Around the globe, people are are becoming more concerned about the quality of the outside air they breathe. But not many people pay attention to the air they breathe inside, at home and at work.
A recent study published in Environmental Health Perspectives found that the quality of air that employees breath is directly tied to their performance. This suggests that "green" offices aren't just better for the environment — they're good for your productivity and, by extension, your company's bottom line.
For the sake of energy efficiency, office buildings are better insulated now than in the past. But being so sealed off also means that the internal air gets recycled over and over, leading to a decrease in air quality over time.
One way to determine air quality is to measure levels of volatile organic compounds (VOCs), chemicals found in paints, cleaning supplies, and a number of other common products.
In the study, participants were subjected to three levels of air quality: High VOC, like what is found in typical offices ("conventional"); low VOC ("green"); and low VOC plus added ventilation measures ("green+").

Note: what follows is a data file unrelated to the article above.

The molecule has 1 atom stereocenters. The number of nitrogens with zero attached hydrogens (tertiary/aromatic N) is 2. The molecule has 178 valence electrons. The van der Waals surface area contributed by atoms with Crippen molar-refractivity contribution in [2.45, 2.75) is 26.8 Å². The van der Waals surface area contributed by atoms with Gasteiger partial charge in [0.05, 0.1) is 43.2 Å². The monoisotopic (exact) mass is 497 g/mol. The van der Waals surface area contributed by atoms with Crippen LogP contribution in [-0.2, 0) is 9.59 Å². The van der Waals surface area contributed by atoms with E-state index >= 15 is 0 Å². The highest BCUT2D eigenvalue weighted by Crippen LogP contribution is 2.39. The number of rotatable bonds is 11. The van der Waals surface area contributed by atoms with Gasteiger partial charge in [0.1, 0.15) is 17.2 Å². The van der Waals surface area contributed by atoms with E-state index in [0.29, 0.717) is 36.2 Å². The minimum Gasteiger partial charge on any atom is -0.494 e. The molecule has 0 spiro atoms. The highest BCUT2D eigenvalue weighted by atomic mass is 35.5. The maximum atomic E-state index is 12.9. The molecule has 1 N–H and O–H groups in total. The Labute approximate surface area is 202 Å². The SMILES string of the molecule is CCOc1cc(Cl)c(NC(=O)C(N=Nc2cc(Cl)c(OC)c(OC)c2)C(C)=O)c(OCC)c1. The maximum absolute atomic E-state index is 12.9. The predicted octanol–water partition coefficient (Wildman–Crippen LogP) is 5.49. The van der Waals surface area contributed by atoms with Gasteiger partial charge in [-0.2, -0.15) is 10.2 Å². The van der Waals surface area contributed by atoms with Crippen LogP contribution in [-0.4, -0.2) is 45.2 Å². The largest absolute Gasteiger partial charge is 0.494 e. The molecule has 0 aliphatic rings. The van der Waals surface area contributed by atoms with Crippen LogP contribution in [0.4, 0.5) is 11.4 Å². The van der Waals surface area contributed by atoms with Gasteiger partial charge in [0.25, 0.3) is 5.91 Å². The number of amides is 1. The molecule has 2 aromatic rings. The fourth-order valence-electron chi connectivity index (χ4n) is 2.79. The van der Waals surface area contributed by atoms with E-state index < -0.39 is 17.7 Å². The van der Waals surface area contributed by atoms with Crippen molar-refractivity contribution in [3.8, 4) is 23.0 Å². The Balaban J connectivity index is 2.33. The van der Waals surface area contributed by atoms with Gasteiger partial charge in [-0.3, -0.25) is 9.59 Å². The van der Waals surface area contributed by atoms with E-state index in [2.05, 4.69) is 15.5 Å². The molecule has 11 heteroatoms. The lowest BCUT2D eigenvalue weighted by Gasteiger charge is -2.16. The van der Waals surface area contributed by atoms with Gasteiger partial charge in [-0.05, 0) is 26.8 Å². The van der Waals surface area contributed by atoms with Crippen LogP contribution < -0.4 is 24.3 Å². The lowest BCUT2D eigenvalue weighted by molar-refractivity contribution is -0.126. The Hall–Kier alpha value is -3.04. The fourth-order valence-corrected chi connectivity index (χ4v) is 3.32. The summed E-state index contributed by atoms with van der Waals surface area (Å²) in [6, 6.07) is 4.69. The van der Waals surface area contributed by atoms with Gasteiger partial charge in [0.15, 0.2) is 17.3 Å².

The participants — who included designers, programmers, and architects — worked 9-hour days in typical office-like conditions for a period of a week. The researchers manipulated the quality of the air and measured the workers' performance across nine different domains.
Result? Air quality had a distinct effect on performance.
Work done under green or green+ conditions was of a significantly higher quality than work done while breathing "conventional" air. Among the capabilities that improved with higher air quality were crisis response, strategy, and information usage — the last two showing close to a 300% boost in the green+ environment.
"These results suggest that even modest improvements to indoor environmental quality may have a profound impact on the decision-making performance of workers," lead author Joseph Allen explained.
Meaning, employers who are looking to give their company an edge would be wise to consider investing in ventilation and air purification systems for their offices.
Given the advantages of being in an office with high-quality air, it stands to reason that breathing clean air at work might also have long-term health benefits, something that deserves to be the focus of future research.
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